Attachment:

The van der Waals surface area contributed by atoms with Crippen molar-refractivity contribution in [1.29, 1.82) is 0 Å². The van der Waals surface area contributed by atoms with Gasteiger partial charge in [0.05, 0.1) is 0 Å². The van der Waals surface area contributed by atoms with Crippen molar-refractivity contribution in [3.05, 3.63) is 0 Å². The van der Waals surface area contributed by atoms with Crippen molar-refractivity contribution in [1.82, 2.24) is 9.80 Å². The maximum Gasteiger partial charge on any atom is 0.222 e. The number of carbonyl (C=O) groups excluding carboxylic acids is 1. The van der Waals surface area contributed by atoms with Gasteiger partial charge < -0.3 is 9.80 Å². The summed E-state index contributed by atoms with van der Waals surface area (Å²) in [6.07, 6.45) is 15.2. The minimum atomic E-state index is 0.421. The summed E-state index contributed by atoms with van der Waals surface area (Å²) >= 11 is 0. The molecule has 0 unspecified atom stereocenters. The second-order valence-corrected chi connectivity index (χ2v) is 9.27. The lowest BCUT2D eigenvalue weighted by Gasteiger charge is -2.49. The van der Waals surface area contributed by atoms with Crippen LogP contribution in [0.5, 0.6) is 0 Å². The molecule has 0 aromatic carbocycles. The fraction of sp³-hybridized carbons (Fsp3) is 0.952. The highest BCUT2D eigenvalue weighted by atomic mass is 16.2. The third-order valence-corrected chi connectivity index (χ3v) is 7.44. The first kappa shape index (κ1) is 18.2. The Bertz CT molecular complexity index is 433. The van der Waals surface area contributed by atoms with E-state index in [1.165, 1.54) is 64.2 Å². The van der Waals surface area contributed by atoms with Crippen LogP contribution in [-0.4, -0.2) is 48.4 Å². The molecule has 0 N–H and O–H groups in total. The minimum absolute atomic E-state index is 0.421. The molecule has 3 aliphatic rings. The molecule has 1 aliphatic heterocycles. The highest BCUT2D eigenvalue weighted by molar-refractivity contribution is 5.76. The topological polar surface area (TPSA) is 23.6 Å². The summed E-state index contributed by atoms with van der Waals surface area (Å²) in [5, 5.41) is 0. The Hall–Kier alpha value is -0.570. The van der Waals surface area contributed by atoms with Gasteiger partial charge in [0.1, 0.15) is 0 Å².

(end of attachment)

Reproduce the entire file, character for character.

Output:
The van der Waals surface area contributed by atoms with Crippen molar-refractivity contribution in [1.29, 1.82) is 0 Å². The van der Waals surface area contributed by atoms with Gasteiger partial charge in [0.05, 0.1) is 0 Å². The van der Waals surface area contributed by atoms with Crippen molar-refractivity contribution in [3.05, 3.63) is 0 Å². The van der Waals surface area contributed by atoms with Crippen molar-refractivity contribution in [1.82, 2.24) is 9.80 Å². The maximum Gasteiger partial charge on any atom is 0.222 e. The number of carbonyl (C=O) groups excluding carboxylic acids is 1. The van der Waals surface area contributed by atoms with Gasteiger partial charge < -0.3 is 9.80 Å². The summed E-state index contributed by atoms with van der Waals surface area (Å²) in [6.07, 6.45) is 15.2. The minimum atomic E-state index is 0.421. The summed E-state index contributed by atoms with van der Waals surface area (Å²) >= 11 is 0. The molecule has 0 unspecified atom stereocenters. The second-order valence-corrected chi connectivity index (χ2v) is 9.27. The lowest BCUT2D eigenvalue weighted by Gasteiger charge is -2.49. The van der Waals surface area contributed by atoms with Crippen LogP contribution in [0.5, 0.6) is 0 Å². The molecule has 0 aromatic carbocycles. The fraction of sp³-hybridized carbons (Fsp3) is 0.952. The highest BCUT2D eigenvalue weighted by atomic mass is 16.2. The third-order valence-corrected chi connectivity index (χ3v) is 7.44. The first kappa shape index (κ1) is 18.2. The Bertz CT molecular complexity index is 433. The van der Waals surface area contributed by atoms with E-state index in [1.165, 1.54) is 64.2 Å². The van der Waals surface area contributed by atoms with Crippen LogP contribution in [-0.4, -0.2) is 48.4 Å². The molecule has 0 N–H and O–H groups in total. The minimum absolute atomic E-state index is 0.421. The molecule has 3 aliphatic rings. The molecule has 1 aliphatic heterocycles. The highest BCUT2D eigenvalue weighted by molar-refractivity contribution is 5.76. The topological polar surface area (TPSA) is 23.6 Å². The summed E-state index contributed by atoms with van der Waals surface area (Å²) in [5, 5.41) is 0. The Hall–Kier alpha value is -0.570. The van der Waals surface area contributed by atoms with Gasteiger partial charge in [0.1, 0.15) is 0 Å².